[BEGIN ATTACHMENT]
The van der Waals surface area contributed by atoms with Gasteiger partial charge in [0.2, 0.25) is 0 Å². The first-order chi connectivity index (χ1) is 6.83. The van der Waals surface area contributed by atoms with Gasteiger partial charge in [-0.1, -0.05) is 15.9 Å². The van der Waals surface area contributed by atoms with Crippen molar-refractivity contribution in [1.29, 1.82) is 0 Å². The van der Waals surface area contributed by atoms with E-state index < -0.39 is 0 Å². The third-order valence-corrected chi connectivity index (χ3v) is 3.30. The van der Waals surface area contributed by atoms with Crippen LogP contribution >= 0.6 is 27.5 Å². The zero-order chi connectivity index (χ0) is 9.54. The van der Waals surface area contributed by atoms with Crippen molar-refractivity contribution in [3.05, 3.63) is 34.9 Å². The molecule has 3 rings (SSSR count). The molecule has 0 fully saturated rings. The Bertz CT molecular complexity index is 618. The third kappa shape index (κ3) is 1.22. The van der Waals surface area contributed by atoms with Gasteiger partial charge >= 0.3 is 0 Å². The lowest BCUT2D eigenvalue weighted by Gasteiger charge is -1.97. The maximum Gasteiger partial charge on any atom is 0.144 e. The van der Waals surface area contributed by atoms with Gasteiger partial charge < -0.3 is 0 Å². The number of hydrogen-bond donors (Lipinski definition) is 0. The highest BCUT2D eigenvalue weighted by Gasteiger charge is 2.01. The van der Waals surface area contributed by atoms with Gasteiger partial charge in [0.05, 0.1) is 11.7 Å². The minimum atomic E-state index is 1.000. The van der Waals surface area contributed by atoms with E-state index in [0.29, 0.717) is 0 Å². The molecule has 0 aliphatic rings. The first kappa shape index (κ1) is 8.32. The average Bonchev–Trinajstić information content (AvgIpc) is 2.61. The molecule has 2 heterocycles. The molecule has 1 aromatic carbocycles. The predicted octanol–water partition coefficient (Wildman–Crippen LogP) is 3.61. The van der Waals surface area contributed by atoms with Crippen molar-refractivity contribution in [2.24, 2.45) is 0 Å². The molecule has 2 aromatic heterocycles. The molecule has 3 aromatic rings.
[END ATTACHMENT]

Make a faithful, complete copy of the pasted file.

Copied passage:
The van der Waals surface area contributed by atoms with Gasteiger partial charge in [0.2, 0.25) is 0 Å². The first-order chi connectivity index (χ1) is 6.83. The van der Waals surface area contributed by atoms with Gasteiger partial charge in [-0.1, -0.05) is 15.9 Å². The van der Waals surface area contributed by atoms with Crippen molar-refractivity contribution in [1.29, 1.82) is 0 Å². The van der Waals surface area contributed by atoms with E-state index < -0.39 is 0 Å². The third-order valence-corrected chi connectivity index (χ3v) is 3.30. The van der Waals surface area contributed by atoms with Crippen LogP contribution >= 0.6 is 27.5 Å². The zero-order chi connectivity index (χ0) is 9.54. The van der Waals surface area contributed by atoms with Crippen molar-refractivity contribution in [3.05, 3.63) is 34.9 Å². The molecule has 3 rings (SSSR count). The molecule has 0 fully saturated rings. The Bertz CT molecular complexity index is 618. The third kappa shape index (κ3) is 1.22. The van der Waals surface area contributed by atoms with Gasteiger partial charge >= 0.3 is 0 Å². The lowest BCUT2D eigenvalue weighted by Gasteiger charge is -1.97. The maximum Gasteiger partial charge on any atom is 0.144 e. The van der Waals surface area contributed by atoms with Gasteiger partial charge < -0.3 is 0 Å². The number of hydrogen-bond donors (Lipinski definition) is 0. The highest BCUT2D eigenvalue weighted by Gasteiger charge is 2.01. The van der Waals surface area contributed by atoms with Gasteiger partial charge in [0.05, 0.1) is 11.7 Å². The minimum atomic E-state index is 1.000. The van der Waals surface area contributed by atoms with E-state index in [0.29, 0.717) is 0 Å². The molecule has 0 aliphatic rings. The first kappa shape index (κ1) is 8.32. The average Bonchev–Trinajstić information content (AvgIpc) is 2.61. The molecule has 2 heterocycles. The molecule has 1 aromatic carbocycles. The predicted octanol–water partition coefficient (Wildman–Crippen LogP) is 3.61. The van der Waals surface area contributed by atoms with Crippen molar-refractivity contribution in [2.24, 2.45) is 0 Å². The molecule has 2 aromatic heterocycles. The molecule has 3 aromatic rings.